The 2009 Girl of the Year books—Chrissa and Chrissa Stands Strong—introduce readers to ten-year-old Chrissa Maxwell. On her very first day at a new school, Chrissa attempts to make friends but is greeted at first with icy silence from the girls she sits with in Cluster Four. Then, when teasing and pranks turn into serious bullying, Chrissa must find the courage to stand strong and speak out. A section at the back of each book includes letters from real girls who, like Chrissa, have dealt with or witnessed bullying, and gives readers advice on how to handle challenging people in their lives. Each book also includes discussion questions to spark conversations and encourage girls to stand up for themselves and one another.
A beautiful 18-inch Chrissa doll—featuring highlighted dark-brown hair and blue eyes—brings the new character to life for girls. And, for the first time, the new Girl of the Year character will come with two 18-inch friend dolls, Gwen and Sonali, both of whom play prominent roles in the Chrissa books and feature film.
The Chrissa doll, books, and accessories will be available for one year starting on January 1, 2009, through American Girl’s consumer catalogue, at americangirl.com, and at American Girl retail locations. An American Girl: Chrissa Stands Strong DVD will be available on January 6, 2009, through American Girl channels and nationwide where DVDs are sold. To request a free American Girl catalogue, call 1-800-845-0005.
The Chrissa Web site features educational content for girls, parents, and educators, plus discussion questions to use in tandem with the Chrissa Stands Strong DVD. The site also features fun crafts and activities related to Chrissa, as well as an inspirational pledge that girls can sign and pass along to friends while seeing an interactive map of all the girls across the country who are standing together to stop bullying.
You can watch the movie trailer below. Just pass your cursor over the image below to reveal the controls.
Stop the Bullying
American Girl created this curriculum in partnership with The Ophelia Project, a national nonprofit serving youth and adults who are affected by relational and other forms of aggression. Through school programs, educational workshops for adults who work with youth, and a nationally recognized speakers bureau, The Ophelia Project helps schools and communities create safe social climates.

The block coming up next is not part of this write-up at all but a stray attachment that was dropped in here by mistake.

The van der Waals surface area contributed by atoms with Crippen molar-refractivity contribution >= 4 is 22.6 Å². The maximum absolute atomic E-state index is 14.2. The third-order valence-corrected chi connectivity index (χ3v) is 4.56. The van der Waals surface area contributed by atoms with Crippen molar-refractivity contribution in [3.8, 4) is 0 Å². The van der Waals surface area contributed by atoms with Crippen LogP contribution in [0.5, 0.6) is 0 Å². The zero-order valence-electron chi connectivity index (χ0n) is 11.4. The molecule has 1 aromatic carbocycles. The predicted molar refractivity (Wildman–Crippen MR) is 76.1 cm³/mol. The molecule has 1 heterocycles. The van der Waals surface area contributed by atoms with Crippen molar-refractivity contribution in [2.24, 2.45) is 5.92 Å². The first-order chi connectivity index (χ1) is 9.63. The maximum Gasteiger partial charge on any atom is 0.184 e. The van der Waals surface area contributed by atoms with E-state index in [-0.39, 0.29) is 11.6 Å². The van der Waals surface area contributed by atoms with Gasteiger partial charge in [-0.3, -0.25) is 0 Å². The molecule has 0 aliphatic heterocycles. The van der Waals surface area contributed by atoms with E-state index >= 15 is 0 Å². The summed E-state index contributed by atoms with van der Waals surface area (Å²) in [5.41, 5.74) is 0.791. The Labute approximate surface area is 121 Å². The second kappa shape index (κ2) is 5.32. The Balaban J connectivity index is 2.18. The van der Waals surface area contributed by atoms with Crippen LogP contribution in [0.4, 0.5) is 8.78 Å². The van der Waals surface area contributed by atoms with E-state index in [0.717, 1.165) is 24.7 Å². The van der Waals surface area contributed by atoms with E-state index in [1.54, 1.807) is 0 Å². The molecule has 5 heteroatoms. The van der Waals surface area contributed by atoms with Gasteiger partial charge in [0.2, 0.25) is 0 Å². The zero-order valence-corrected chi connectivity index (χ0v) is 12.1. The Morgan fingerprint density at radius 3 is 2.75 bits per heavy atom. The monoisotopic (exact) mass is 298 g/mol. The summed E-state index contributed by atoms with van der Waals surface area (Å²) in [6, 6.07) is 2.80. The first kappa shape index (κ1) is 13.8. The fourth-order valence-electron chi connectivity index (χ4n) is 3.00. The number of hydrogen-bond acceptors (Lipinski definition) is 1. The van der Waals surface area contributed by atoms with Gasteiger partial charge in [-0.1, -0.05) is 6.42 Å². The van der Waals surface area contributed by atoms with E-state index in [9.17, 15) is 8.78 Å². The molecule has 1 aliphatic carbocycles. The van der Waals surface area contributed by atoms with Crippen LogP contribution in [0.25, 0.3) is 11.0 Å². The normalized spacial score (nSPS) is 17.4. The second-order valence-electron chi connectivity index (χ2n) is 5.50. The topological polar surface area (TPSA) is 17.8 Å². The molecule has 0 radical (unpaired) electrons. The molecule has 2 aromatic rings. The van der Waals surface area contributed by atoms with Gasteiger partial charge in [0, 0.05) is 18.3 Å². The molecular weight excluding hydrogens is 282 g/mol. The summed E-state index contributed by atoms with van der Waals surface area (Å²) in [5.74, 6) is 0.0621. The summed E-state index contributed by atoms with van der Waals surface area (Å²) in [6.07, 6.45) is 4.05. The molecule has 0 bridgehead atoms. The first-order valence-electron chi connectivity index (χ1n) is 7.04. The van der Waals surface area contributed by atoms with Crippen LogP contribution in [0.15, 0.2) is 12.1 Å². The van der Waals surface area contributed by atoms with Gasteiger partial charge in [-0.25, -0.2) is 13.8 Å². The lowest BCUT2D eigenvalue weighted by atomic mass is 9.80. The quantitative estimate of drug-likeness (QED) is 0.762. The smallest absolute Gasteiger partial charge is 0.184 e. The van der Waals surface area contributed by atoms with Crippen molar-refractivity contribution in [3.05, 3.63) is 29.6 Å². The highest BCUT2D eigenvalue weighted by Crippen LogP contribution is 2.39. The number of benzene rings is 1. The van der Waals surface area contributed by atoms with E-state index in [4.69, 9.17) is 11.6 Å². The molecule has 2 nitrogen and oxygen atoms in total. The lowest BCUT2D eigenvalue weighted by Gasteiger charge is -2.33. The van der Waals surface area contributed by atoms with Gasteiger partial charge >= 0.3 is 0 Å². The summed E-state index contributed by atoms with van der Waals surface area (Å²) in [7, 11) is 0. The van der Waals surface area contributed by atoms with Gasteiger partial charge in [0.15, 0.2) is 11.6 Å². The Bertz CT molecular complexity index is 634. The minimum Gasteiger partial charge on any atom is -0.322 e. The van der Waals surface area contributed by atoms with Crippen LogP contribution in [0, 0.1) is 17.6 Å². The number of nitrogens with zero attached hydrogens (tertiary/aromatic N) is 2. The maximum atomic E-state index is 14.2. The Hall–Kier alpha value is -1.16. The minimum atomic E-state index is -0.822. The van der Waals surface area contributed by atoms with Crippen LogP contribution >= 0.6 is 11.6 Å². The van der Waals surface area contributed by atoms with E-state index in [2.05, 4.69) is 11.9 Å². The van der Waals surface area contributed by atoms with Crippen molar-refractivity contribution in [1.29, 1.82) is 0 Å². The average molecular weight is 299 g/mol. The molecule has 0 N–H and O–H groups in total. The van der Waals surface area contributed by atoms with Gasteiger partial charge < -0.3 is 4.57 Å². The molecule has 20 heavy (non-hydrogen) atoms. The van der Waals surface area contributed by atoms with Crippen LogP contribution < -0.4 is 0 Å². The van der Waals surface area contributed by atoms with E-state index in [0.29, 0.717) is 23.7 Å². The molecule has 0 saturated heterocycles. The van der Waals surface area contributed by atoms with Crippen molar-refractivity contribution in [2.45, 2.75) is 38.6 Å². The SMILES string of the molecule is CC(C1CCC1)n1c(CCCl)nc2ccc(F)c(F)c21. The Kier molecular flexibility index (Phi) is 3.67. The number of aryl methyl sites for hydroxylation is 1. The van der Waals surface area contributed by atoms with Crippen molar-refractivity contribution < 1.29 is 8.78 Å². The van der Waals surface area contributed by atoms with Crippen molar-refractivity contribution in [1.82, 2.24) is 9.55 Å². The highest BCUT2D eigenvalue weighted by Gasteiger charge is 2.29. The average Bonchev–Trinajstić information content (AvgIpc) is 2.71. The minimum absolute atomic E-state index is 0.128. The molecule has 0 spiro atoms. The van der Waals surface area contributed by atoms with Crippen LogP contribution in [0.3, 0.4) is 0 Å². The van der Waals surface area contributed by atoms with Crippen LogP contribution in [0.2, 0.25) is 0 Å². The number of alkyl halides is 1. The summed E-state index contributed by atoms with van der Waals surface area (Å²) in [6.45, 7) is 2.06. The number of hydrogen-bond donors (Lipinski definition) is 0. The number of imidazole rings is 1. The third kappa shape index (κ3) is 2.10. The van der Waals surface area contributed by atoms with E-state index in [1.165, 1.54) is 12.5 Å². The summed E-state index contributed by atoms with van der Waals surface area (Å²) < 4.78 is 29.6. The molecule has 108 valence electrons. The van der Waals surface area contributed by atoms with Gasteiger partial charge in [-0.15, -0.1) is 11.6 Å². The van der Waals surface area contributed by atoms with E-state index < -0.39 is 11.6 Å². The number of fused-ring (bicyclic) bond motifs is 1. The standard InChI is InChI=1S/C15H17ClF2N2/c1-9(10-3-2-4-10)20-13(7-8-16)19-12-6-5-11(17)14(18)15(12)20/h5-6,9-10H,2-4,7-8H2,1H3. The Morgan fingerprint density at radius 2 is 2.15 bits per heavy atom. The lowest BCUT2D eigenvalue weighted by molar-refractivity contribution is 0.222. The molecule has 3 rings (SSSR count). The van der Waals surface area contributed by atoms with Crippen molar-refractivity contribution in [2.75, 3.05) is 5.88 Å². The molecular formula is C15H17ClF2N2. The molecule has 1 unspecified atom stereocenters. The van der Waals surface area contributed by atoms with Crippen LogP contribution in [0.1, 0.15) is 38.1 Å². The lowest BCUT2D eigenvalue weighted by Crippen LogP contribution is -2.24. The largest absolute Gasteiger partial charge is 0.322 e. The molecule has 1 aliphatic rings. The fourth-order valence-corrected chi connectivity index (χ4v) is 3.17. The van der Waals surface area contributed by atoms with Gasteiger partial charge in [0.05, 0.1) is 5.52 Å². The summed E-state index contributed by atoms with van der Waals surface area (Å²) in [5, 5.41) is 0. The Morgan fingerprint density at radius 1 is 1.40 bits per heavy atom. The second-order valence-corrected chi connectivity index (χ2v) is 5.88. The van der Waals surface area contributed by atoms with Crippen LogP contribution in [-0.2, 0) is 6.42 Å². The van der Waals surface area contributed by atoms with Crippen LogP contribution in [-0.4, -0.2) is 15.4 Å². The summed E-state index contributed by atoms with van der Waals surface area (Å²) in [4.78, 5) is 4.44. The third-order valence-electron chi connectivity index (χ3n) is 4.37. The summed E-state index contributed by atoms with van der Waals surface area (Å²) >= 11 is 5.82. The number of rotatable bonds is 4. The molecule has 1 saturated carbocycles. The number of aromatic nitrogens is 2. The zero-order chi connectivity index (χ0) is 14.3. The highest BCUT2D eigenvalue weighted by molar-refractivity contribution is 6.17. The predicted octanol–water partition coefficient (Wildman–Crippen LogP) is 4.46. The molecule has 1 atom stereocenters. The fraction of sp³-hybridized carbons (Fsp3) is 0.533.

Communication is key. Spend the hour or so it takes to read the Stand Up for Yourself & Your Friends book with your daughter. You’ll open up important conversations about a topic that affects all of our children in some way every day. Then keep talking about it, checking in often and keeping tabs in the world she lives in.
There’s no substitute for staying close. Truly knowing your daughter means spending time listening and sharing stories with her. Is she more likely to be a bully, the bullied, or a bystander? The only way to know is to stay close and foster a relationship of acceptance and unconditional love.
Children learn what they see. Model kindness and insist on it within your family. Avoid gossiping, and show your daughter how to stand up for others. The positive relationships she sees will guide her on the path to building her own—in the home and outside it.
Media Matters. You can’t control the messages your daughter receives in the outside world, but you can screen the media in your home. Make sure that the music, TV, movies, and video games that she’s exposed to convey the values that you hold dear. When you see or hear unkind or objectionable behavior in the media, speak up and let her know where you stand on the issue.
“Cool” doesn’t equal confident. Having all the latest, greatest items on the shelf or hanging in the closet won’t make your daughter more confident. But feeling strong, smart, and competent just might. Support her in finding activities—especially those outside of school—that tap into her strengths.
Rough times build resilience. Try not to rescue your daughter from feeling negative emotions. Instead, empower her to work through them. When she comes to you to let off steam, honor her feelings—whatever they may be—instead of trying to talk her out of them.
We all have limits. Teach your daughter to accept boundaries. Say “yes” when you can but “no” when you need to. When you set limits, try to come from a place of kindness rather than criticism. By building a foundation of deep respect at home, you help your daughter develop respect for other and for herself.
We all make mistake—parents and kids alike. But your daughter needs to know that when you make a mistake, you make it right. Admit to her your own mistakes, and show her how to heal the hurt when something harsh has been said.
Laughter Heals. Families who have fun together have happier kids. They just do. Plan fun activities to do together, but also build humor into your day-to-day life. You’ll give your daughter an important break from the rest of the world and provide her with a strong emotional safety net.
It takes a village. When you see any child being hurt or bullied, speak up. Advocate for anti-bullying programs in your daughter’s school, and volunteer whenever possible. When we all work together, we make the world a better, safer place for girls.
Mary is one of four individuals who provided their knowledge and expertise on materials and content related to American Girl’s 2009 Girl of the Year campaign to help girls stand up against bullying. To arrange an interview, please contact
. Bios of the contributors are available (PDF)